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Issue 32 - 24 Sept 2013

The latest NZ nursing research

Do you want to keep up to date with the latest NZ nursing research, that’s relevant to your teaching, your practice or your study? Look no further than NZNO’s own research journal
Kai Tiaki Nursing Research - fourth issue -  August  2013
Topical and the biggest yet - five strong  peer-reviewed articles.
Two research studies glean new information about the aftermath of the Christchurch earthquake. One looks at the effect of the disaster on Nurse Maude’s vulnerable community clients. The second takes the educator’s viewpoint – what impact did the quake have on staff and students of a bachelor of nursing course? Another article looks at the value of critical care outreach nurses and the early warning score tool, while a meta-study tries to find whether support for palliative care nurses leads to better quality of care. Finally, why do Maori nurses smoke and what would make them stop? The first part of a two-part study examines the conflicted roles of smoker and health-care role model.
Subscribe:0800 28 38 48 or Email:
Submission of content enquiries (eg research manuscripts, letters to the editor):
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Articles - Change Management

1. Shaping a Unit's Culture Through Effective Nurse-Led Quality Improvement
By Shafer, Lucretia; Gillaspie Aziz, Marisa. MEDSURG Nursing. Jul/Aug 2013, Vol. 22 Issue 4, p229-236
The article focuses on effective nurse-led quality improvement at Saint Francis Hospital 28-bed medical telemetry unit in Federal Way, West Virginia through participation in the Transforming Care at the Bedside (TCAB) initiative. It states that the unit at the hospital showed improved metrics and positive cultural changes using the initiative. It mentions that the process of improvement needs a set of skill that must be practiced to become successful..

2. Planning successful change incorporating processes and people
By Hewitt-Taylor, Jaqui. Nursing Standard. 5/22/2013, Vol. 27 Issue 38, p35-40
: Implementing change is a core element of developing healthcare practice. While planning the practical aspects of change is vital, so too is considering how people will perceive and be affected by an innovation, including what individuals and teams will gain or lose, who the opinion leaders will be and the influence of workplace culture. The aim of this article is to highlight some of the considerations that may be useful in planning successful change.[ABSTRACT FROM AUTHOR] .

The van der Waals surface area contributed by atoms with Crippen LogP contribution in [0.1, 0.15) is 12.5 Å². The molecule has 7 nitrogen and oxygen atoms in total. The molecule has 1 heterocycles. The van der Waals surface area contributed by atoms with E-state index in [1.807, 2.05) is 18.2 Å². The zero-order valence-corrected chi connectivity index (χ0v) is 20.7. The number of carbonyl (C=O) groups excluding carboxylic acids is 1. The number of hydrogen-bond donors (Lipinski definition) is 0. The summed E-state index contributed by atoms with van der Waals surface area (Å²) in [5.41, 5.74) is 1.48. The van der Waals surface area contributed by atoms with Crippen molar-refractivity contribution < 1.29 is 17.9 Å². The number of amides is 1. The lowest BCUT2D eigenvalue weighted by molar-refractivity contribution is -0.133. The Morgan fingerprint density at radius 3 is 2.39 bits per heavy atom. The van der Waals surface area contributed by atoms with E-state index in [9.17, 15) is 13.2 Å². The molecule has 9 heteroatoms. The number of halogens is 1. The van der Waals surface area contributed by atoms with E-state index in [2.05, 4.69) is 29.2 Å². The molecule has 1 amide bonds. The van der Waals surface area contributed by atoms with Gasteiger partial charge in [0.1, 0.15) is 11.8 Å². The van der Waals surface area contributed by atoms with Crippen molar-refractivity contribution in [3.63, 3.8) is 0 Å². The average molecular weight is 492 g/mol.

3. Selecting the best theory to implement planned change
By Mitchell, Gary. Nursing Management - UK. Apr2013, Vol. 20 Issue 1, p32-37
: Planned change in nursing practice is necessary for a wide range of reasons, but it can be challenging to implement. Understanding and using a change theory framework can help managers or other change agents to increase the likelihood of success. This article considers three change theories and discusses how one in particular can be used in practice.[ABSTRACT FROM AUTHOR] .

4.First-line nurse leaders' health-care change management initiatives
By MACPHEE, MAURA; SURYAPRAKASH, NITYA. Journal of Nursing Management. Mar 2012, Vol. 20 Issue 2, p249-259
  Aim - To examine nurse leaders' change management projects within British Columbia, Canada. Background British Columbia Nursing Leadership Institute 2007-10 attendees worked on year-long change management initiatives/projects of importance to their respective health-care institutions. Most leaders were in first-line positions with <3 years' experience.

5. Leading change: a three-dimensional model of nurse leaders' main tasks and roles during a change process
By Salmela, Susanne; Eriksson, Katie; Fagerström, Lisbeth. Journal of Advanced Nursing. Feb 2012, Vol. 68 Issue 2, p423-433
; Aim. This paper is a report of a qualitative study which explored how nurse leaders described and understood their main tasks and roles during a change process. 
Results. The findings resulted in a model of leading change in health care that focuses on good patient care and consists of three dimensions: leading relationships, leading processes and leading a culture. In addition to leading relationships and processes, nurse leaders, as role models, greatly impact caring culture and its inherent ethical behaviour, especially about the responsibility for achieving good patient care. Nurse leaders are also instrumental in leading ward culture

6. Change-related expectations and commitment to change of nurses: the role of leadership and communication
The purpose of this study was to test a theoretical model linking the impact of expectations on commitment to change and to explore whether change-related communication is a mediating variable between leader-member exchange and expectations. Background Expectations for change outcomes are an important condition to increase nurses' commitment to change. To understand the role of leadership and communication in expectations development is crucial to promote commitment to change

Articles - Turner Syndrome

7. Ischemic stroke in a young adult with Turner syndrome
By Irioka, Takashi; Mizusawa, Hidehiro. Neurological Sciences. Apr 2011, Vol. 32 Issue 2, p317-319.
37-year-old woman suffered from sudden hemiparesis due to an ischemic stroke. Physical examination revealed dysmorphic features, cognitive impairment, and emotional lability. Radiological studies showed multiple intracranial arterial stenoses, and laboratory examination revealed diabetes mellitus, dyslipidemia, and endocrinological abnormalities consistent with secondary amenorrhea. Karyotyping disclosed partial monosomy of the short arm of the X chromosome. We diagnosed the patient with Turner syndrome and concluded that premature atherosclerosis was a cause of stroke. We emphasize a possible relationship between strokes and Turner syndrome. Physicians need to manage adult Turner patients carefully, especially with regard to metabolic dysfunctions, to prevent strokes.[ABSTRACT FROM AUTHOR] .